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Opinion pieces by Bhekisisa Contributors

People say Depro-Provera is popular. Walking into a clinic and getting the only birth control available isn't a choice, it isn't about popularity. it’s a sign of a problem with the choices offered to women.

After Echo: ‘Life for young women navigating puberty is gruesome’

We've proven Depo Provera doesn't make it easier to contract HIV. But African women are still left with too few contraceptive choices.
The Bhekisisa team

It’s official: Bhekisisa is going solo

Today, we set out on our own after calling the Mail & Guardian home for more than half a decade.
By the end of this week

How do we reduce new HIV infections by 60% in a mere three and...

Today, SA boasts the world's largest HIV treatment programme, but 3.2-million people who need ARVs still aren't on them. Here’s how to fix that.
People queue in makeshift camps following past threats of xenophobic attacks in South Africa. Today

Are foreigners really entitled to free healthcare in South Africa?

Recent national and Gauteng memos demanding all foreign patients pay in full for services likely fell foul of the law.
Doctors and nurses were held at gunpoint to stop giving patients treatment.

What to do about South Africa’s unemployed doctors

It’s official. Austerity budgets may be here to stay. Here’s how South Africa should be working with what it’s got to provide healthcare.
Faux facts are travelling at lightning speed across the internet and they're bad for your health.

The rise of anti-vaxxer bots: Fake news is going viral — & it’s bad...

How do you outrun a lie when science shows misinformation spreads faster than fact?
What started as a bizarre press release touting a "potential HIV cure" has gone viral leading media houses all over the world to lash out over firm Zion Medical's latest claims.

Company with false HIV ‘cure’ admits trial was not registered with regulatory body

Zion Medical can't explain the poor treatment Ugandan patients got as part of its 'trial' and its recent announcement may have added to the harm.
The bad news doctor: Why scientists are trying to find better ways to talk to patients.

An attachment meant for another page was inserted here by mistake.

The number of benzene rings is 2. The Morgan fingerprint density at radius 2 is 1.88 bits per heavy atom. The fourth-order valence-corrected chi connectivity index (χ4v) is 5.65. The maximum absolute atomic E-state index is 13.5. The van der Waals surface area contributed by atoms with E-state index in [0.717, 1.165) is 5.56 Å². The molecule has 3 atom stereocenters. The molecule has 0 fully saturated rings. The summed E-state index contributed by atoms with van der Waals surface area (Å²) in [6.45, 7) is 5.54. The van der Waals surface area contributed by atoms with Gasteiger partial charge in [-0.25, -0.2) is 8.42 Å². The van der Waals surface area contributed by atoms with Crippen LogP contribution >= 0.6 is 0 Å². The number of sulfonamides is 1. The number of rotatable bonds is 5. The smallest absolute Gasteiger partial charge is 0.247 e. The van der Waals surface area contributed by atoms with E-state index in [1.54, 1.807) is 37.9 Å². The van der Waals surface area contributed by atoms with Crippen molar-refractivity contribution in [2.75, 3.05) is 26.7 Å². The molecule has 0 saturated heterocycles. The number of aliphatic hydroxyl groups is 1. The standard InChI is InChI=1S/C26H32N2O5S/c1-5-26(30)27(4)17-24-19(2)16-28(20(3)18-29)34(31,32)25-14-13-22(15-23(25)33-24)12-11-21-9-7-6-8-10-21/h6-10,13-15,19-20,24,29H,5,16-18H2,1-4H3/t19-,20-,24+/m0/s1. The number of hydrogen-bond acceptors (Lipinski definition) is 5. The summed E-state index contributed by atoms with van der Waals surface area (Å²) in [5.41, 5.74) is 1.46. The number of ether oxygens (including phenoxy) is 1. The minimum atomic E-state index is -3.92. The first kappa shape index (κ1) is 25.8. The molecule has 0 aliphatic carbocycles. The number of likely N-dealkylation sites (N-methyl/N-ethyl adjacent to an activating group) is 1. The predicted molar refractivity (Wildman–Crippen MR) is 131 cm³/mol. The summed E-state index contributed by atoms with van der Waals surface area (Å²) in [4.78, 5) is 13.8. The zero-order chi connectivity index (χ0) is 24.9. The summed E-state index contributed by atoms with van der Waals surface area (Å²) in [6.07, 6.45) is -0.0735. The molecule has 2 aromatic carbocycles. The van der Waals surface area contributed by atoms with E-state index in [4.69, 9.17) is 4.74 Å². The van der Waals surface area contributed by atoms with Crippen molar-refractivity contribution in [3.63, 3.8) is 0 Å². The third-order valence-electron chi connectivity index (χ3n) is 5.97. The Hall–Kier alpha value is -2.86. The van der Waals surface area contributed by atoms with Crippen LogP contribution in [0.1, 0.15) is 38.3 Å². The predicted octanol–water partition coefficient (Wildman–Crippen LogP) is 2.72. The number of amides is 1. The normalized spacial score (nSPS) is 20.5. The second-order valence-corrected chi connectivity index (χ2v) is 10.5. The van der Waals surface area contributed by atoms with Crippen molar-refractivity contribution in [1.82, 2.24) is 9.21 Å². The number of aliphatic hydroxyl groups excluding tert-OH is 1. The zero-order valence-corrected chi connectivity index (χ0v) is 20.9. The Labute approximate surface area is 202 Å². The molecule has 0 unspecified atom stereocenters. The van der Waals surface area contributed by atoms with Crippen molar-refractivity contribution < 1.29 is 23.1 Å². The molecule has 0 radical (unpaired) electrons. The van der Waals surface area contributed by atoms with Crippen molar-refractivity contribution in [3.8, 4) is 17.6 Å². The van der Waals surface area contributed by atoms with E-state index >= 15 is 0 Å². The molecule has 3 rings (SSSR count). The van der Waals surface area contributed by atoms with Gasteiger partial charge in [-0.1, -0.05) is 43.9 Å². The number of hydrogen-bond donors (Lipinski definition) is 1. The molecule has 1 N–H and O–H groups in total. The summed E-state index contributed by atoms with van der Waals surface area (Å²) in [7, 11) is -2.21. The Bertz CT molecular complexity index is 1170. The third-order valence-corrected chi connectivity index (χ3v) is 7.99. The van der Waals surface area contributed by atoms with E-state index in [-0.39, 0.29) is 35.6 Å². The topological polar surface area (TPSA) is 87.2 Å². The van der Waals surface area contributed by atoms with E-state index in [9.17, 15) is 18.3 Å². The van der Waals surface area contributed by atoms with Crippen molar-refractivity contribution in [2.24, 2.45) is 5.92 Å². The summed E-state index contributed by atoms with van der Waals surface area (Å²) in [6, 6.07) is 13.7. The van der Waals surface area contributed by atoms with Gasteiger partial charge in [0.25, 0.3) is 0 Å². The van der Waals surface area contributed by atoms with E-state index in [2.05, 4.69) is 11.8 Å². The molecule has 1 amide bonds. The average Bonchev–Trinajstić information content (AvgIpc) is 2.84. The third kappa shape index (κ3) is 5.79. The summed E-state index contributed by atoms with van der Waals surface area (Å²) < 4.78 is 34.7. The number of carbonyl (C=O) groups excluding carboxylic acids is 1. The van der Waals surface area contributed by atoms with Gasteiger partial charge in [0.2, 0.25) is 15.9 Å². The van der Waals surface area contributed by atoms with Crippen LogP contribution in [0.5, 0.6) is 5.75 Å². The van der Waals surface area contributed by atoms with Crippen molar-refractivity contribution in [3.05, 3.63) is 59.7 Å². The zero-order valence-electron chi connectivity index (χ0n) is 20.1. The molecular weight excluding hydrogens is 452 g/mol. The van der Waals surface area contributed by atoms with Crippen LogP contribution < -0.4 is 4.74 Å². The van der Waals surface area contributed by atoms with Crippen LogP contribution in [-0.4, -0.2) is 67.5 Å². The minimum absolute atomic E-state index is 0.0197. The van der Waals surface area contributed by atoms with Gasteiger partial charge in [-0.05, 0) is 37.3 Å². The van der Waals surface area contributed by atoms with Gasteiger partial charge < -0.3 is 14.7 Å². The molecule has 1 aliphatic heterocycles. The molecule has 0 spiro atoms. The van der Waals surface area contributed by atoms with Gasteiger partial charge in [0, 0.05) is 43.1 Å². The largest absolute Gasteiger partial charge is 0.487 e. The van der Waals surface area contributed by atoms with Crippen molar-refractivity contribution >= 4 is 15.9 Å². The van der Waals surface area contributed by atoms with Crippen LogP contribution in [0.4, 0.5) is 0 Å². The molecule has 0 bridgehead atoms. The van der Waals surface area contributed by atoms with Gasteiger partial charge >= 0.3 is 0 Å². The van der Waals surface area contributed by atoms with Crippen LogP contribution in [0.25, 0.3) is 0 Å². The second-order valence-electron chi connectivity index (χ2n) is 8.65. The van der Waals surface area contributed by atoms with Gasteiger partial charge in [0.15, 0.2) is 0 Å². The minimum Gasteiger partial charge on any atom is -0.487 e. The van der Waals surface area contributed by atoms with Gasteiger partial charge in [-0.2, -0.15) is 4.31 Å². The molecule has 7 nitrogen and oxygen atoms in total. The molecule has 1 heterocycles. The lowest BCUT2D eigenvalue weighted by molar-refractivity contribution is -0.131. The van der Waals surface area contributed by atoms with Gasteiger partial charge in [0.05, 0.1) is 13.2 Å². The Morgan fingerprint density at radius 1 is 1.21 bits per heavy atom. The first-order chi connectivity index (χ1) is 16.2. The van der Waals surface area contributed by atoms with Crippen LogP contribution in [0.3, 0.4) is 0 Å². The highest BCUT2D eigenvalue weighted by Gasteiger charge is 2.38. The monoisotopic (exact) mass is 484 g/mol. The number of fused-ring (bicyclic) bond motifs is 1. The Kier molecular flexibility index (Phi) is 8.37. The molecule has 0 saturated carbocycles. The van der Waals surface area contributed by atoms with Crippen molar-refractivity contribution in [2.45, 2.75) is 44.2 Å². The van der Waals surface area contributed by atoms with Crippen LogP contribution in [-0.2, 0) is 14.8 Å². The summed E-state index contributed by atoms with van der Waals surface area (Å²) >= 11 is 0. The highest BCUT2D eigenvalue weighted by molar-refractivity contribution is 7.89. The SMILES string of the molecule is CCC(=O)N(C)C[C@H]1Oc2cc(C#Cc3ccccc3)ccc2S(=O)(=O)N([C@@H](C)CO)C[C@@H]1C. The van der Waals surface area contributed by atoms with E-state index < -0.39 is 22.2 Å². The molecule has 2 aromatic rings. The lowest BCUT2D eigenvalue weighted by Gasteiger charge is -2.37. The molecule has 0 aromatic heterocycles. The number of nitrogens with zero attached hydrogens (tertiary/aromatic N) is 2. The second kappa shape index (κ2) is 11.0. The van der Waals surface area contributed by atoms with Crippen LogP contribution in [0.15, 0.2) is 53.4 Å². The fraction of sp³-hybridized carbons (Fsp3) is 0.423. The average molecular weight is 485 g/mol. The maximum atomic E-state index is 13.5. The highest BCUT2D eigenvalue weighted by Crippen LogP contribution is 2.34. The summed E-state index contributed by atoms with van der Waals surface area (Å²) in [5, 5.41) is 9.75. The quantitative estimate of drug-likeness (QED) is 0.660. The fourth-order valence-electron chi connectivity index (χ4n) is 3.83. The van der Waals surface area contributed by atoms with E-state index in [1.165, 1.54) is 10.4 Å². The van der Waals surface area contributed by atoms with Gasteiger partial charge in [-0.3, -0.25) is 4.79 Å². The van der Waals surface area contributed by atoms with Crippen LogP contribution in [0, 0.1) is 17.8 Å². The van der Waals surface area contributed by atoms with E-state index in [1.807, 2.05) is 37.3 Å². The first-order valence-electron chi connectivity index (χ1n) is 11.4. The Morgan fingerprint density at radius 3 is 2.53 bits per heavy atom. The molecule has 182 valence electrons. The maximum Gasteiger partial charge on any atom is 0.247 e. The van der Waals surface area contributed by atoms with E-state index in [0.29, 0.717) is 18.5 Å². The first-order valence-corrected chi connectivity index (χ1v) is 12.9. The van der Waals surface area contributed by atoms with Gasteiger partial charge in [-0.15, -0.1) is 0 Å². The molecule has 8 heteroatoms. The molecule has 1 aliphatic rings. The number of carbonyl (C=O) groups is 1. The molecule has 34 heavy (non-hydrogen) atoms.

What your doctor is thinking when they say, ‘I’m afraid I have some bad...

Doctors have turned to scientific studies for guidance on talking with patients, but the results have largely left them guessing.
(Baz Ratner

This country has upheld its ban on gay sex. Here’s why it could be...

“The failure to decriminalise consensual same-sex relations will undermine Kenya’s aim of reaching universal health coverage,” UNAids says.
Could MDMA one day come of the rave scene and into mainstream psychology? Emerging research may be a step in that direction.

Could this drug one day come out of the club and onto your therapist’s...

Ecstasy users are more empathetic than those who take other drugs – even when not on it.
Going one day without betanoid can be life theatening - and it's been out of stock nationwide for months.

Codeine abuse is a habit, but how should South Africa deal with it?

All codeine products might soon require a prescription, taking them out of the reach of people needing only a mild pain killer.
It’s 2019 and some clinics and hospitals in this country are still battling for basic hygiene.

Only half of clinics and hospitals in this country meet basic hygiene standards

What if your doctor couldn’t even wash her hands before examining you?
HIV is spreading faster among teenage girls and young women than in any other group in South Africa.

#AIDS2016: Youth will lead the way to an Aids-free generation – Ramaphosa

​Education and opportunity are key to stemming the tide of HIV in South Africa's young women.
National guidelines say babies should get nothing but their mother’s milk for the first six months of life. But fewer than one in 10 women makes it to six months.

‘I thought I’d breastfeed my baby for a year. That dream was short-lived’

We tell moms to exclusively breastfeed. But we don’t tell them about all the things that get in the way of that, including depression.
Discovery Health CEO Jonathan Broomberg responds to allegations that the scheme could have made arrangements to waive a waiting period to cover a returning member's pregnancy.

‘Without waiting periods, medical aids couldn’t survive,’ Discovery says

Would you join a medical aid if you were perfectly healthy? Most won’t. That’s why we need waiting periods, says Discovery CEO Jonathan Broomberg.
Volunteers arrive to pick up bodies of people who died of Ebola in the 2014-2015 outbreak.

Ebola and Zika epidemics are driven by pathologies of society, not just a virus

Economic exploitation in the developing world has resulted in under-resourced and weak health systems that could not contain the spread of viruses.